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The descendants of Jews who lived in the Iberian Peninsula and were forced to leave Spain in 1492 have had a specific law since 2015 to request Spanish nationality without renouncing theirs. Promoted by the then Minister of Justice of the PP, Alberto Ruiz-Gallardón, the rule sought a “historical repair.” To obtain the Spanish passport, the interested parties, among other things, have to prove their origins with a certificate from the Jewish community of their country of birth or residence and prove their link with Spain. The law delegated to the notaries the compilation and verification of the documentation and Justice reserved the final study of the file, the verification of penalties and their approval.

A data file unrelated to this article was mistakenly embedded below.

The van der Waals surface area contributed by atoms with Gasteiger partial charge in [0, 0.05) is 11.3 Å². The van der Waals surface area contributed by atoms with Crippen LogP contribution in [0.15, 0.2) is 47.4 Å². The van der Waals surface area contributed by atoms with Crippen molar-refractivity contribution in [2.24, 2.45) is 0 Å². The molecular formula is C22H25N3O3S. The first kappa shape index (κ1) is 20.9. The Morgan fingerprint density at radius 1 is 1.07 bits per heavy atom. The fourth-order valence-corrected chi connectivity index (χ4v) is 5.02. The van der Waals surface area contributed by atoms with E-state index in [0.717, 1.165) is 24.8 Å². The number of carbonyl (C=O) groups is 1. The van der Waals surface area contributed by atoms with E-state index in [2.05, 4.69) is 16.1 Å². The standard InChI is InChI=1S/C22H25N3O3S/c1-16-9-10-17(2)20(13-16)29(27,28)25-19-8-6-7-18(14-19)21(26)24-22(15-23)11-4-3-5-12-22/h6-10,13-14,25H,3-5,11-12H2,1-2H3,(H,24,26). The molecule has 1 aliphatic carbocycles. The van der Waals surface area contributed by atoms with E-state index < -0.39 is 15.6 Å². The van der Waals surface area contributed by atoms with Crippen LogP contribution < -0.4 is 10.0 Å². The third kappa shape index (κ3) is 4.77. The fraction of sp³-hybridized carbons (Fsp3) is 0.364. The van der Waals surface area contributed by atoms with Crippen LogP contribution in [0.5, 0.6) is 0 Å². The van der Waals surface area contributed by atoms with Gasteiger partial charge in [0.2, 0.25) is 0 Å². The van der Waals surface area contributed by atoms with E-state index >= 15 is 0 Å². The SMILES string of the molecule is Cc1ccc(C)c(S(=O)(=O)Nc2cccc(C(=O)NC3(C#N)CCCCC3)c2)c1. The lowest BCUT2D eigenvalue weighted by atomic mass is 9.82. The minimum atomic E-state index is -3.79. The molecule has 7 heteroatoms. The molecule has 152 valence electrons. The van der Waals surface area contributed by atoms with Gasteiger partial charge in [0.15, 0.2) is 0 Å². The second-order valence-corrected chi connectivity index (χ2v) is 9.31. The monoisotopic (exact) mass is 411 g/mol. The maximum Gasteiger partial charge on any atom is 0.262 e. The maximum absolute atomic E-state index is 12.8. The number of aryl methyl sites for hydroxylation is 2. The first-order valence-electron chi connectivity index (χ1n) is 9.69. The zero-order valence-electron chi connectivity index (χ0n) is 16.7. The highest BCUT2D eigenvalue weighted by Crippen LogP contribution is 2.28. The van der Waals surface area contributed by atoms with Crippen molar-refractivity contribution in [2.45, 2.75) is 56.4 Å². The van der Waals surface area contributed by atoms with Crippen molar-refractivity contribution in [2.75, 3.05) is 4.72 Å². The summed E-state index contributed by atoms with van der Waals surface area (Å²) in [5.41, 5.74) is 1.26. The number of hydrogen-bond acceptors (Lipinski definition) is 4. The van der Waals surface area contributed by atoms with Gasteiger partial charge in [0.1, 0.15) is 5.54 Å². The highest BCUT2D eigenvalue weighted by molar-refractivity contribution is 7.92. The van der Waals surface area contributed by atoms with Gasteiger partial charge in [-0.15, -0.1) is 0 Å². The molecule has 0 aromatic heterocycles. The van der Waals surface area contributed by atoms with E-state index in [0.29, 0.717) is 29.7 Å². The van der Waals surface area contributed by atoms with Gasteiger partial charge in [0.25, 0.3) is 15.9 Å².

During all these years practically none of the candidates had problems to pass the procedure. Until 2020, 20,908 requests had been favorably resolved and only one had been rejected, according to data from the Ministry of Justice. But when the police notice triggered the alert, Justice sources admit that it was discovered that thousands of candidates were registering petitions without meeting all the requirements, and that, among other things, certificates had been provided from Jewish communities from countries without ties to the applicants. or that the documents were presented before a notary by proxy when the law requires it to be done in person. The files had passed the initial filter of notaries and the department of the ministry responsible for nationalities, which suffers from a chronic lack of personnel with just over 30 officials, ended up granting passports by verifying only the criminal record.